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Problematic eating behaviour among female university students: applying the sociocultural model

Patel, Heena (2016) Problematic eating behaviour among female university students: applying the sociocultural model. Manchester Metropolitan University. (Unpublished)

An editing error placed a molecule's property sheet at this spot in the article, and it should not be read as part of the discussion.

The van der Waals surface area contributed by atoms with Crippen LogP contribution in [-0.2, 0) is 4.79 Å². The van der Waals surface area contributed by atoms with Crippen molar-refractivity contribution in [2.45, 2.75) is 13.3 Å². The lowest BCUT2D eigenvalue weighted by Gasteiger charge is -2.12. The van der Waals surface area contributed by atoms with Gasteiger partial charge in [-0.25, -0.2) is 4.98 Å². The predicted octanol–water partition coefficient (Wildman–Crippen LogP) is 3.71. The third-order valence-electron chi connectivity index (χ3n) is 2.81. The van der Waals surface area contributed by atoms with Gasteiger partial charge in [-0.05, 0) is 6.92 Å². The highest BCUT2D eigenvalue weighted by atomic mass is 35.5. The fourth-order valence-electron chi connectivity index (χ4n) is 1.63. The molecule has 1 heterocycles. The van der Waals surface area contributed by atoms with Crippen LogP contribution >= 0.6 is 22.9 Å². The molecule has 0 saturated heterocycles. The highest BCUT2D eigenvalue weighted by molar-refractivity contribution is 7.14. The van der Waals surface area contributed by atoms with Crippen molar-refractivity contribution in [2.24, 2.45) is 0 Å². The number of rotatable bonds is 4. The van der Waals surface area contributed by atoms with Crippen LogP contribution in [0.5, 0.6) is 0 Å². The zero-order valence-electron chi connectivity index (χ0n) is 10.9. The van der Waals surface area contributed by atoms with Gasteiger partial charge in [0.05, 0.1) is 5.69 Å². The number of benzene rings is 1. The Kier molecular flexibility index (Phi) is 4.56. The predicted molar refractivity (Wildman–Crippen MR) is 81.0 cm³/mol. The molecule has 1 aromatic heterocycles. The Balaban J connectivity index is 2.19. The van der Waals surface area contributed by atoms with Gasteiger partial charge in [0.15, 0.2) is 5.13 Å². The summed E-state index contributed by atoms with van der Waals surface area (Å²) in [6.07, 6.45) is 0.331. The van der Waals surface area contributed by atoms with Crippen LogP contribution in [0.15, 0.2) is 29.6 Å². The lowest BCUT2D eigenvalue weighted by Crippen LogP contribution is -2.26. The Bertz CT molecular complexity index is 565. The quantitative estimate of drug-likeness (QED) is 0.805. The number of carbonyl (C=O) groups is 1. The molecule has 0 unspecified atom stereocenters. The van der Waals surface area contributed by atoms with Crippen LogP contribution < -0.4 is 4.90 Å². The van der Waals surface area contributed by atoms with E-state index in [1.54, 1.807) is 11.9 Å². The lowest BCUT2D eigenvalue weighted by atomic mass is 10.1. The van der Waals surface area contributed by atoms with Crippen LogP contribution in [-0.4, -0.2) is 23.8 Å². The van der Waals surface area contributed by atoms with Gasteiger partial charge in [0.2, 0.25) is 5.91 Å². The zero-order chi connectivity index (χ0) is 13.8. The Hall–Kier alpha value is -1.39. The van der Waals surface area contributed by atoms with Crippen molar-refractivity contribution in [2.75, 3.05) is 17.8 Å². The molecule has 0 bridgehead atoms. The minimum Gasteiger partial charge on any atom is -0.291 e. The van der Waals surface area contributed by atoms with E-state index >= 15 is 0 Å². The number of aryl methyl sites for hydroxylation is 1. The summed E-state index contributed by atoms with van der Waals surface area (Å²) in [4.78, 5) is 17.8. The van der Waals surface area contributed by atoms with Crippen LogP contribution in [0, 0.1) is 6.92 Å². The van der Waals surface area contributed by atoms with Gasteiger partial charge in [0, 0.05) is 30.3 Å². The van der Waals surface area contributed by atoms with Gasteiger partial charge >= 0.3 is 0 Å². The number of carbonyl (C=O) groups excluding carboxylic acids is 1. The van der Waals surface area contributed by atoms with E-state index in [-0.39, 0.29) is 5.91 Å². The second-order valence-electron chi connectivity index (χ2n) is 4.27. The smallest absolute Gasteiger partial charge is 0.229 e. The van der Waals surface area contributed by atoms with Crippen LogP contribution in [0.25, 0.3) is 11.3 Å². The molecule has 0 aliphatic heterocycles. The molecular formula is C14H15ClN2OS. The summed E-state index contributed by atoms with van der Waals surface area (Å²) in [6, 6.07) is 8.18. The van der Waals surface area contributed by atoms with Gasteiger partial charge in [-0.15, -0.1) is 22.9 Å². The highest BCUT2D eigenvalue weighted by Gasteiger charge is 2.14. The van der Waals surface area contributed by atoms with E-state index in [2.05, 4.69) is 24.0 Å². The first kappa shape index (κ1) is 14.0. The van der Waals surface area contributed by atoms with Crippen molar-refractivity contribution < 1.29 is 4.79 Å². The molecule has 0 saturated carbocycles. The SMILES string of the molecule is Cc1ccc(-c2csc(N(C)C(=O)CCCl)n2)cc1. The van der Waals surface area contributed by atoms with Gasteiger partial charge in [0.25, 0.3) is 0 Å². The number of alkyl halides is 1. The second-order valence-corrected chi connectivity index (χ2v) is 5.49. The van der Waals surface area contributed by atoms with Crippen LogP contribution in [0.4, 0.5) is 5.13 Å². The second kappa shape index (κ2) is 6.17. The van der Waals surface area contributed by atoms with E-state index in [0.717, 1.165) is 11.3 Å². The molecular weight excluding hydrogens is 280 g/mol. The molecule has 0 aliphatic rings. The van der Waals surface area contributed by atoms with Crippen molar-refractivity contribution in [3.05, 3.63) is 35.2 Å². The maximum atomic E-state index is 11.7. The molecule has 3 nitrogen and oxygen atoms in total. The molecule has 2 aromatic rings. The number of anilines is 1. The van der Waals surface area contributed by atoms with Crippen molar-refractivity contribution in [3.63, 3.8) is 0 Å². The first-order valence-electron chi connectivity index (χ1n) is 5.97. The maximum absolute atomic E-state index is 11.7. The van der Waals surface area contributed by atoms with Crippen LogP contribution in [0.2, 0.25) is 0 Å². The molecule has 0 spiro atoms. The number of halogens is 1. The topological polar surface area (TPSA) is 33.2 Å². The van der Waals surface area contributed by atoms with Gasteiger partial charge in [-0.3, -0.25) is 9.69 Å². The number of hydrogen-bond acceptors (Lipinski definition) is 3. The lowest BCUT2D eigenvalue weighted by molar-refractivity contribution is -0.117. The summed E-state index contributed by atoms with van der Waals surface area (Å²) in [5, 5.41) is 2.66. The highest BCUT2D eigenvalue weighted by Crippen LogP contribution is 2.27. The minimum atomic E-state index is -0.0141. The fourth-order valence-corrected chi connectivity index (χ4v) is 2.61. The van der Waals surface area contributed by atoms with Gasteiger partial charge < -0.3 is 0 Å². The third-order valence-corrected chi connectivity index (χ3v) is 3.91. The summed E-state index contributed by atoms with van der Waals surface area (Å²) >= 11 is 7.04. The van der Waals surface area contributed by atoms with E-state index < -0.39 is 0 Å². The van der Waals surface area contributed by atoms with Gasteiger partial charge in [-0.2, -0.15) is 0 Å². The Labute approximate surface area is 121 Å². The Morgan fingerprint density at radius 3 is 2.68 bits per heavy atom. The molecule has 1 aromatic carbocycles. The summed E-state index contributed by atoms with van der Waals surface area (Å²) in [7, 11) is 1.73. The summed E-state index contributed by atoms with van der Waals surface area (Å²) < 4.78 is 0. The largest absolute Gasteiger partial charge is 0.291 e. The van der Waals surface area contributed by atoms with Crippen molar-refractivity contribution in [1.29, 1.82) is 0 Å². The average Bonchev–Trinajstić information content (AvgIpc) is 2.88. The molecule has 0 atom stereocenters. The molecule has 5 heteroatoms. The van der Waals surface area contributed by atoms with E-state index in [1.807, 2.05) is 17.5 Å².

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The present study examined the role of sociocultural pressures, body dissatisfaction and self-esteem, that may influence Problematic Eating Behaviour (PEB) in female university students (N = 108), by evaluating the utility of the sociocultural theory to help understand PEB. It explored whether self-control has a unique influence on PEB. Via opportunity sampling, 108 females participated in an online survey comprising of five well-established questionnaires: the EAT-26, BSQ-34; Perceived Sociocultural Pressure Scale Questionnaire; Rosenberg Self- Esteem Scale and10-Item Self-Scoring Self-Control Scale. Pearson’s correlation coefficients and hierarchical regression analyses were computed. Findings indicated significant positive correlations between sociocultural pressures; body dissatisfaction with PEB; significant negative correlations between self-esteem and PEB and significant negative correlation between self-control and PEB. Hierarchical regression analyses did replicate such results; however, self-control and self-esteem were not found to be strong predictors of PEB, while body dissatisfaction and sociocultural pressures were stronger predictors. Therefore, self-control did not indicate a unique influence on PEB. The findings were consistent with previous research, so it can be concluded that such variables were predictive of PEB, thus supporting the utility of the sociocultural theory in explaining PEB. Future research needs to consider self-esteem and self-control as eating domain variables rather than global constructs, which is discussed in future research implications.

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